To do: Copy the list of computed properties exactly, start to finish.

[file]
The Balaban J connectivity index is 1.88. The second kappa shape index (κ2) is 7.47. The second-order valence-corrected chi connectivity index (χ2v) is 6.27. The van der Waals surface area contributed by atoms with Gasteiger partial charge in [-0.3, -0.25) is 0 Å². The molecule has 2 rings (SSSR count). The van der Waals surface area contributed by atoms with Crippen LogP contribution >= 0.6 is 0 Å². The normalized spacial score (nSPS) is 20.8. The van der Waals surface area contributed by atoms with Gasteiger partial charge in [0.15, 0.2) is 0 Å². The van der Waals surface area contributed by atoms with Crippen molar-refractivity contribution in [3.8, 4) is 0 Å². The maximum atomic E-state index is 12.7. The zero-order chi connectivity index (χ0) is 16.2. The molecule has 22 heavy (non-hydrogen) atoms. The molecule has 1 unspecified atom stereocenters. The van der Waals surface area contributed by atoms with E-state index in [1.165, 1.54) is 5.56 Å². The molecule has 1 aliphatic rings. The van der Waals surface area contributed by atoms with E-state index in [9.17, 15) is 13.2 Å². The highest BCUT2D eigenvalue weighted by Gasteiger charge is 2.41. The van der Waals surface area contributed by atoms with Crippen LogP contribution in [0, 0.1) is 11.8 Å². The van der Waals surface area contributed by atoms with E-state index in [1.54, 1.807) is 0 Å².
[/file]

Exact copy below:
The Balaban J connectivity index is 1.88. The second kappa shape index (κ2) is 7.47. The second-order valence-corrected chi connectivity index (χ2v) is 6.27. The van der Waals surface area contributed by atoms with Gasteiger partial charge in [-0.3, -0.25) is 0 Å². The molecule has 2 rings (SSSR count). The van der Waals surface area contributed by atoms with Crippen LogP contribution >= 0.6 is 0 Å². The normalized spacial score (nSPS) is 20.8. The van der Waals surface area contributed by atoms with Gasteiger partial charge in [0.15, 0.2) is 0 Å². The van der Waals surface area contributed by atoms with Crippen molar-refractivity contribution in [3.8, 4) is 0 Å². The maximum atomic E-state index is 12.7. The zero-order chi connectivity index (χ0) is 16.2. The molecule has 22 heavy (non-hydrogen) atoms. The molecule has 1 unspecified atom stereocenters. The van der Waals surface area contributed by atoms with E-state index in [1.165, 1.54) is 5.56 Å². The molecule has 1 aliphatic rings. The van der Waals surface area contributed by atoms with E-state index in [9.17, 15) is 13.2 Å². The highest BCUT2D eigenvalue weighted by Gasteiger charge is 2.41. The van der Waals surface area contributed by atoms with Crippen LogP contribution in [0, 0.1) is 11.8 Å². The van der Waals surface area contributed by atoms with E-state index in [1.54, 1.807) is 0 Å².